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Can any of the higher rated players here (1500+) talk about their thought process during a game so I can improve my own?

For example, my own process goes like this:

  1. Am I hanging a piece with this move?

  2. Does this move create a hole in my camp?

  3. Can the opponent put me in a nasty fork after this move?

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    possible duplicate chess.stackexchange.com/questions/1609/… – Michael West Mar 19 '20 at 17:33
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    @MichaelWest This seems like more of a general question than just candidate moves. – PhishMaster Mar 19 '20 at 17:36
  • I'm assuming at 3) you're also looking for pins and other traps, not just forks? – Mast Mar 20 '20 at 9:21
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    "What do they want to do next?" works surprisingly well. Eventually you will be able to ask "What do they want to do in the next 2 moves?" and so on. – jamie Mar 20 '20 at 13:01
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I would recomend getting tips on how to think from CJS Purdy's blog; see the associated links on the right hand pane.

CJS Purdy was the first World Correspondence Chess Champion. Bobby Fischer praised his didactic abilities.

My view is that the basis of winning chess revolves around the double threat. (A triple threat is rarer but even better!) The double threat may be directed at your opponent's material but may also be directed at certain key squares in the position. You must be able to see quickly all the basic double attacks such as the pattern of forks each piece is capable of and of course the possible double attacks your opponent could unleash!

Your thought process will vary depending on whether it is your move or your opponent's move.

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The first thing is that you should have a general idea where your play is, whether on the queenside, center, or kingside. Your plan as to where your place your pieces, and how you open that part of the board is going to be based on the opening pawn structure.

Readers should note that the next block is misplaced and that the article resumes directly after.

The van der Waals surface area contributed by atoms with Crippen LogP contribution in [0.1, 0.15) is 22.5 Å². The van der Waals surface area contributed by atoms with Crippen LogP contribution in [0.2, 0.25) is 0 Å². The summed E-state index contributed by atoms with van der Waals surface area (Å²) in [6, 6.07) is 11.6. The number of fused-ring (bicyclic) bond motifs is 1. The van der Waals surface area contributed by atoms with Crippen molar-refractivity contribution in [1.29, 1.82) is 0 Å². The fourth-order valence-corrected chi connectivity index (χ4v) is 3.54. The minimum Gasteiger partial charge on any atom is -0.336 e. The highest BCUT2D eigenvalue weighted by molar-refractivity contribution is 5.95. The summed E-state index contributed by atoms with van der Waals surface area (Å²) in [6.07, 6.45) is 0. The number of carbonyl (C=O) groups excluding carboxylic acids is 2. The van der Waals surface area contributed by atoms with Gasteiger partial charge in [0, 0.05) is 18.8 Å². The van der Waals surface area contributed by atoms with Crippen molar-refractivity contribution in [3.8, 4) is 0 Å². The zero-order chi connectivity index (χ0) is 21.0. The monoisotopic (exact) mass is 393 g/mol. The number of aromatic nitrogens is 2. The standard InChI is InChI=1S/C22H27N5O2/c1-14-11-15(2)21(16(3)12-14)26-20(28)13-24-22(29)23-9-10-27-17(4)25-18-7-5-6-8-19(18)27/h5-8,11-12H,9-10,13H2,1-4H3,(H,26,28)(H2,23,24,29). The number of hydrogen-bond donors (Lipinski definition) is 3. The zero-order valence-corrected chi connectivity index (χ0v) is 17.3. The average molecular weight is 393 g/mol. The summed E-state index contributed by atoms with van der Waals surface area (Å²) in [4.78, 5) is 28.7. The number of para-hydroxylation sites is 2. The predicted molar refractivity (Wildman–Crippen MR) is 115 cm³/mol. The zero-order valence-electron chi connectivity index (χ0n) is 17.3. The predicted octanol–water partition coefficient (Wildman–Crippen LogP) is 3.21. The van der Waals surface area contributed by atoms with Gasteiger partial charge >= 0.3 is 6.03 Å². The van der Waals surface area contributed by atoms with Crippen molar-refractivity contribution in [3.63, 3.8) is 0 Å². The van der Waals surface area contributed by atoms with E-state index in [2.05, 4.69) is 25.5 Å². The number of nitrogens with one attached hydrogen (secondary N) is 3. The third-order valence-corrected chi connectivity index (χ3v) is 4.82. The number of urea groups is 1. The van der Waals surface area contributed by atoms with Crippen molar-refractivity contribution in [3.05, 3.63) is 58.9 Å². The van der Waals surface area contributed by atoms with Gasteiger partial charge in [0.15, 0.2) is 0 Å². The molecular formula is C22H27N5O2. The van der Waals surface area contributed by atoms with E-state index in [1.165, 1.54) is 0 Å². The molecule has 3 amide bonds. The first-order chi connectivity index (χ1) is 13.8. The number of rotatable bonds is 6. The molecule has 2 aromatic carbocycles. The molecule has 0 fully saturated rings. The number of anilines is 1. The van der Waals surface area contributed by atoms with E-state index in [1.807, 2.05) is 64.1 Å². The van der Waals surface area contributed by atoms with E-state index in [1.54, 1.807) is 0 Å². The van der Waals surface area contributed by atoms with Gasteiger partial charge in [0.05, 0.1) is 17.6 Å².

If it is later in the game, you want to try to figure out where the opponent is weakest. From there, you want to figure out which of your pieces you can aim at that weakness. This is called "planning".

From there, you have to analyze the best order of moves to move your pieces to attack that weakness, while taking into account your own weaknesses, knowing that your opponent will be trying to do the same to you. Sometimes, you have to just wait and defend if you are much worse.

A lot of this is intuitive based on your level of play, but from there, you just have to calculate variations.

Lastly, as I have gotten older, and tend to miss obvious things more, I like to look at every possible move for both sides, no matter how absurd a move seems. I am not analyzing them, but sometimes, it is just that simple consideration of a move that makes me see a tactic I might have missed, or a mistake I am about to make. I am only talking about spending seconds total looking at all the moves.

Mark Dvoretsky and Artur Yusupov, and I think I have seen other strong GMs say it, say that most calculation errors happen in the first couple of moves.

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    "but from there, you just have to calculate variations".Does this mean that I have to look at bunch of candidate moves and then calculate the Best one? – bretlee Mar 19 '20 at 18:33
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    As part of this process, certain candidate moves will arise, and you will calculate which is best. I was being general on purpose since that has been discussed a lot, and there is a link to that question above. – PhishMaster Mar 19 '20 at 19:03
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  1. What are the priorities/responsibilities of my pieces?(there are times where a piece is protecting more than a single square.)
  2. Is there a move that can force the opponent a certain move? If there is, how can I take advantage of it?
  3. Is there a move that has multiple purposes?
  4. How will my opponent respond to my move?
  5. Is the sacrifice worth it?

These are the questions I ask myself when I play long games.

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